Aigaletaule’ale’a F. Tauafiafi

 

 

 

 

The riots in Apia last weekend have challenged the role of the church in society.

Possible causes and a number of answers have unearthed with the village councils and the Police coming together to protect Samoa’s tranquility.

Prime Minister Tuilaepa Sa’ilele Malielegaoi, the matai of Apia and Matautu and the Minister of Police, Sala Pinati all agree that to church plays a vital role in order to avoid riots and civil unrest.

Reverend Nu’uausala Siaosi Siutaia, of the Apia Protestant Church, agrees.
“This is our duty, this is our work,” he said.

It’s not about getting people to go to church.
“It’s about getting people to be re-born in the church.

We can, preach and preach and preach but many times we don’t have the effect. It’s from within the person because as Paul said, ‘whoever is in Christ is reborn’.”
That’s where the answer lies and where the church needs to work, he said.

“This is it. If we fail, we are failing to produce new people for the kingdom. We should not be after church-going people because it does not necessarily mean you’re in the kingdom. That’s where my vision is.

The solution has everything to do with us, Ministers of the cloth.”
The PM Tuilaepa has said the church needs to step up to the plate.

“Church ministers need to remind and advise parents of their roles because there are times when parents lapse in their role. So when their children are involved in something like what happened and police arrest their children then they realized they haven’t done their parental duty.”

Tuilaepa added that the Government is being proactive to keep peace and order in Samoa through a couple of initiatives.
First is the increase in the number of police outposts.

“We have new ones in Afega and in Savai’i.”
He confirmed their effectiveness with the police post at Vaitele reducing the number of incidents in the neighbourhood in which he resides.
Second is increasing the number of colleges in the rural areas.

Graduating rural senior secondary schools to colleges is important “as it keeps students in their constituency and under the supervision of parents and villages. And that means they don’t come to the main centres and beyond that window of control.”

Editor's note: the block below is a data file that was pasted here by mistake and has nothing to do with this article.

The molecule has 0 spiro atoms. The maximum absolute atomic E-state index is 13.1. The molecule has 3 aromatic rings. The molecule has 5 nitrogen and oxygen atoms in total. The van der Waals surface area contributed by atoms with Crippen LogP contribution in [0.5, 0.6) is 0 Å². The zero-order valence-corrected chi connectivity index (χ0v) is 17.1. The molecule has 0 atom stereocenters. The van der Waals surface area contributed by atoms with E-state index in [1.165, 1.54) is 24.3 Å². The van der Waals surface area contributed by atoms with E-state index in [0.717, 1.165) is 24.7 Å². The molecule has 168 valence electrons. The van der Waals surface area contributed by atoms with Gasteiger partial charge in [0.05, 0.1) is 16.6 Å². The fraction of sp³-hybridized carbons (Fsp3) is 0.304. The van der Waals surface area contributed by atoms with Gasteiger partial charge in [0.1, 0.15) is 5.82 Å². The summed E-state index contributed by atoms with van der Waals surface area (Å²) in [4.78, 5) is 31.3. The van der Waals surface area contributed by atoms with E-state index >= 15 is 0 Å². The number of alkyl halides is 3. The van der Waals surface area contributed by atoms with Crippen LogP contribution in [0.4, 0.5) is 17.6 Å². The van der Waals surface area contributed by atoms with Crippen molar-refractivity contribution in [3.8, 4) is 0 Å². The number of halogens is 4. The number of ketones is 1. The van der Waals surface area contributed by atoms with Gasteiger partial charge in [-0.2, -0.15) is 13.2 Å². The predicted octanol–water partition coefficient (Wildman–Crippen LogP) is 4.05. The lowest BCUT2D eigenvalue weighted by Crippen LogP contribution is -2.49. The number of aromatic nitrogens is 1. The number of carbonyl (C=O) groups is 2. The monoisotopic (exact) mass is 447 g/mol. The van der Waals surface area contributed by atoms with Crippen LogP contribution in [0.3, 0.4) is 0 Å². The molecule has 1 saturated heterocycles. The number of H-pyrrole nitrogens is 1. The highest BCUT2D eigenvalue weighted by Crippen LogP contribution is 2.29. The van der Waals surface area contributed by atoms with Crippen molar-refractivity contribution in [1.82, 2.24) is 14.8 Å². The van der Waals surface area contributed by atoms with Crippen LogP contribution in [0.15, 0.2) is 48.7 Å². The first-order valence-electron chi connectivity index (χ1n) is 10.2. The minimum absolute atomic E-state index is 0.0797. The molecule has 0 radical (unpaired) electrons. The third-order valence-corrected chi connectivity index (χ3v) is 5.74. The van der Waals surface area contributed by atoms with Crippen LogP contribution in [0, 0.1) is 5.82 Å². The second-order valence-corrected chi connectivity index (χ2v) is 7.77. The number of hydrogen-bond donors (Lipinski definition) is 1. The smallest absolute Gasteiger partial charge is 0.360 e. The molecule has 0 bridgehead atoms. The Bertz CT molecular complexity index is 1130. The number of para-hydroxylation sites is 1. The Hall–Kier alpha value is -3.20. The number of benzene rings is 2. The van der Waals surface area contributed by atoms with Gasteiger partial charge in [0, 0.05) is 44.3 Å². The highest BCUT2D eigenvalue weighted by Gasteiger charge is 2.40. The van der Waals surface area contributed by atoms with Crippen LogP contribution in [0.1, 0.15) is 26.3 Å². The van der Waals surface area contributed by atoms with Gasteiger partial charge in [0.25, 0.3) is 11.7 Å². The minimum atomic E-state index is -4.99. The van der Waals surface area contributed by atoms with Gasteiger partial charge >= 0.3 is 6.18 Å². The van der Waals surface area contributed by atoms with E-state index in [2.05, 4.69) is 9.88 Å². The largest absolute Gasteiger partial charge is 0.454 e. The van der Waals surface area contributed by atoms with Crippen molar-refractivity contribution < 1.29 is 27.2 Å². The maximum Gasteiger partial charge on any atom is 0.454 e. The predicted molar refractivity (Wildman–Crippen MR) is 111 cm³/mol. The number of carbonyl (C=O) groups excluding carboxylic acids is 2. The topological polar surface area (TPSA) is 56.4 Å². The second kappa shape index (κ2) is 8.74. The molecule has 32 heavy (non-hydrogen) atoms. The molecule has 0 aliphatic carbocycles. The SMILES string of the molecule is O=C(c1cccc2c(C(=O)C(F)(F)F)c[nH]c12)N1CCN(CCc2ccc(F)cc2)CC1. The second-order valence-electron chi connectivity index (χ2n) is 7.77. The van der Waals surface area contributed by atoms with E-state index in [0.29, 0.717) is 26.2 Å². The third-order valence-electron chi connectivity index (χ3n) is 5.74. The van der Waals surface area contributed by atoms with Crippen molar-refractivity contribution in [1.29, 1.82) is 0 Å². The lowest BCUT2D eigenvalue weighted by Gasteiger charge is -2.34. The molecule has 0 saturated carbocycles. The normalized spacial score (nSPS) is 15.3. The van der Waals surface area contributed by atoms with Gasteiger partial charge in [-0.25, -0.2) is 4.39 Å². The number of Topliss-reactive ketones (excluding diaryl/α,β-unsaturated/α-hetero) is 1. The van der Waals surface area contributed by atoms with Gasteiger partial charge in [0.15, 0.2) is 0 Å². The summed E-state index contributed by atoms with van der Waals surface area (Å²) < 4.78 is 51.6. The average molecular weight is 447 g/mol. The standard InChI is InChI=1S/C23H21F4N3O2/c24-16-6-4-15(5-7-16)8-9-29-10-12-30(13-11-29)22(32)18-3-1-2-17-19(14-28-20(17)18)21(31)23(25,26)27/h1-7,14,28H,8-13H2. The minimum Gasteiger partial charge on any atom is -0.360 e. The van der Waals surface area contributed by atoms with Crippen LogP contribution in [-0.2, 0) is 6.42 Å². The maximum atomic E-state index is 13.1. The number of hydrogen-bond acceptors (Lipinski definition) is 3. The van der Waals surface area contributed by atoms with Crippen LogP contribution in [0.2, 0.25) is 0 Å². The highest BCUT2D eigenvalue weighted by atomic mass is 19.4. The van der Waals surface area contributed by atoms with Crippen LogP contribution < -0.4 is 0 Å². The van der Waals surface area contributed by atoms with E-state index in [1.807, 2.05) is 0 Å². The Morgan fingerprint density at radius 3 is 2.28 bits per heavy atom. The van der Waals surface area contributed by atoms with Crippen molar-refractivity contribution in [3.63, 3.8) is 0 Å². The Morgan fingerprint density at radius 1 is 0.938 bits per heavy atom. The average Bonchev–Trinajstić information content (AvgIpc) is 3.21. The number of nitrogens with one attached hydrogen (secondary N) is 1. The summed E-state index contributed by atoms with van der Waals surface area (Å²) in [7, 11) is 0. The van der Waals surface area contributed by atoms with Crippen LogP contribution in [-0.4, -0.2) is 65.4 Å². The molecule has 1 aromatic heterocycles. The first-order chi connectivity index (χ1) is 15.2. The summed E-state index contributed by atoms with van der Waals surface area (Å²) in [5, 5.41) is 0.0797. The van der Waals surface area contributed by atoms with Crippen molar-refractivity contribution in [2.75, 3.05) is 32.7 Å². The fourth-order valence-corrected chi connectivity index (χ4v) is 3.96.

He expects a reduction in the type of school violence that briefly erupted last month as a result.

The government target is “twenty-five colleges by the beginning of next year that includes Falealili, Aleipata and also Savai’i.”
Deep in the c

entre of last weekend’s riots is Reverend Nu’uausala.
So far, the cause of the riots is still being investigated by police.

But one report says it started from a small fight between Apia and Matautu youths that escalated with the influence of parents over the two days.
The riots left physical scars on his church and emotional and spiritual wounds on the man.

But from the pain he’s come out swinging.
“In many ways we thank God for the improvements in development, our way of living and so forth but unfortunately it also develops and bring bad thing.

“And that’s a big concern”, he said.
He calls it a paradigm shift of development and Samoa is suffering its consequences.

“Because the availability of news and media and all these things have an effect through what we see and what we hear. And our youths copy and increase those bad habits coming through.”
But his main issue is with alcohol.

“In my personal view alcohol the cause. I wish the night clubs can be taken away and there are counseling services available to the people who cannot handle their liquor – this is a national problem.”

I wish said Rev. Nuuausala, “there’s a way to ban alcohol. I know it’s a bad word for those who love their beer because its something where they go to enjoy and relax but if it becomes a root of evil then where should our responsibility and priorities lie?

“Is it right to let that evil roam and be at risk to abusers? Should we let them drink to beyond their control and do nothing?”
The effect of alcohol he says paralyses, “your system, your way of thinking, your sense of balance, of morals. It’s physiological so if you drink alcohol and get drunk those are the impacts.

“But it’s the individual that is affected who inside, has the will to respond positively.”
He said for people who switch to something wild because of alcohol or drugs, “Messiah is in you and can help give them control and counter the physiological effects of the evil.”

Drugs, he said is also another key cause for the deteriorating moral fibre of youths today.
That was apparent when the church he said was deliberately attacked.

“The respect our forefathers is eroded that things supposed to be sacred. And that’s a reason for great sadness.”
The solution he said, “All of us were born with the same good and bad things in us. But its from within us where the solution is found.

“I know that because there are Reverends in the church who came from that background of gangs, drugs and so forth. And they know what happened and they know where they are now. To me that’s the only hope.”

If people know inside that they are doing something wrong then they steer away.
That’s what happened in countries where there have been a revival said Rev. Nuuausala.

“In Wales and certain parts of Europe people do not go to night clubs they no longer gambled because their lives have been changed when they have Christ in them.
“It boils down to us the church. This is our duty, this is our work.”

 

 

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